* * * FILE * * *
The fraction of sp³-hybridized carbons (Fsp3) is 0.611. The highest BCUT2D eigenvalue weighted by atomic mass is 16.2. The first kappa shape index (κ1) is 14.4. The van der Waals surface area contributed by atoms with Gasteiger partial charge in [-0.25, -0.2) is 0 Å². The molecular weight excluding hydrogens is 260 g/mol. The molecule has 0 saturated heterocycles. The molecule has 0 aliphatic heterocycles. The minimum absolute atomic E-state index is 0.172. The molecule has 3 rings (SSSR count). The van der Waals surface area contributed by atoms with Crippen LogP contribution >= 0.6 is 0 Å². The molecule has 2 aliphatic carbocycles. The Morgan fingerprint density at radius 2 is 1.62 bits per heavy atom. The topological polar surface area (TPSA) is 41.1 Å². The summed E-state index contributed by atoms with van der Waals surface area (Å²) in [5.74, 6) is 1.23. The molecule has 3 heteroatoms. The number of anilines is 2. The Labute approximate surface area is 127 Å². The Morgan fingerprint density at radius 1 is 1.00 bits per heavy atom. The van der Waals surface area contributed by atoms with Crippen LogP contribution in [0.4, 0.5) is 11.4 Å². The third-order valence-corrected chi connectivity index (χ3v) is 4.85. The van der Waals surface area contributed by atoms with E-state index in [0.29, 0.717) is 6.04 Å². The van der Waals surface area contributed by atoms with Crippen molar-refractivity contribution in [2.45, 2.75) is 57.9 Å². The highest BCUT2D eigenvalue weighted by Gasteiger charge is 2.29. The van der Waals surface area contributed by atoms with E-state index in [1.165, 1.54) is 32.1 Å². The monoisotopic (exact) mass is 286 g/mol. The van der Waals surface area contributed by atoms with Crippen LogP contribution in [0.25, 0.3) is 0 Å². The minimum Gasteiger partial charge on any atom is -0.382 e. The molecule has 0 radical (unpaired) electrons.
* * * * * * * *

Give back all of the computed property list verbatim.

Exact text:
The fraction of sp³-hybridized carbons (Fsp3) is 0.611. The highest BCUT2D eigenvalue weighted by atomic mass is 16.2. The first kappa shape index (κ1) is 14.4. The van der Waals surface area contributed by atoms with Gasteiger partial charge in [-0.25, -0.2) is 0 Å². The molecular weight excluding hydrogens is 260 g/mol. The molecule has 0 saturated heterocycles. The molecule has 0 aliphatic heterocycles. The minimum absolute atomic E-state index is 0.172. The molecule has 3 rings (SSSR count). The van der Waals surface area contributed by atoms with Crippen LogP contribution >= 0.6 is 0 Å². The molecule has 2 aliphatic carbocycles. The Morgan fingerprint density at radius 2 is 1.62 bits per heavy atom. The topological polar surface area (TPSA) is 41.1 Å². The summed E-state index contributed by atoms with van der Waals surface area (Å²) in [5.74, 6) is 1.23. The molecule has 3 heteroatoms. The number of anilines is 2. The Labute approximate surface area is 127 Å². The Morgan fingerprint density at radius 1 is 1.00 bits per heavy atom. The van der Waals surface area contributed by atoms with Crippen LogP contribution in [0.4, 0.5) is 11.4 Å². The third-order valence-corrected chi connectivity index (χ3v) is 4.85. The van der Waals surface area contributed by atoms with E-state index in [0.29, 0.717) is 6.04 Å². The van der Waals surface area contributed by atoms with Crippen molar-refractivity contribution in [2.45, 2.75) is 57.9 Å². The highest BCUT2D eigenvalue weighted by Gasteiger charge is 2.29. The van der Waals surface area contributed by atoms with E-state index in [1.165, 1.54) is 32.1 Å². The monoisotopic (exact) mass is 286 g/mol. The van der Waals surface area contributed by atoms with Crippen LogP contribution in [0.25, 0.3) is 0 Å². The minimum Gasteiger partial charge on any atom is -0.382 e. The molecule has 0 radical (unpaired) electrons.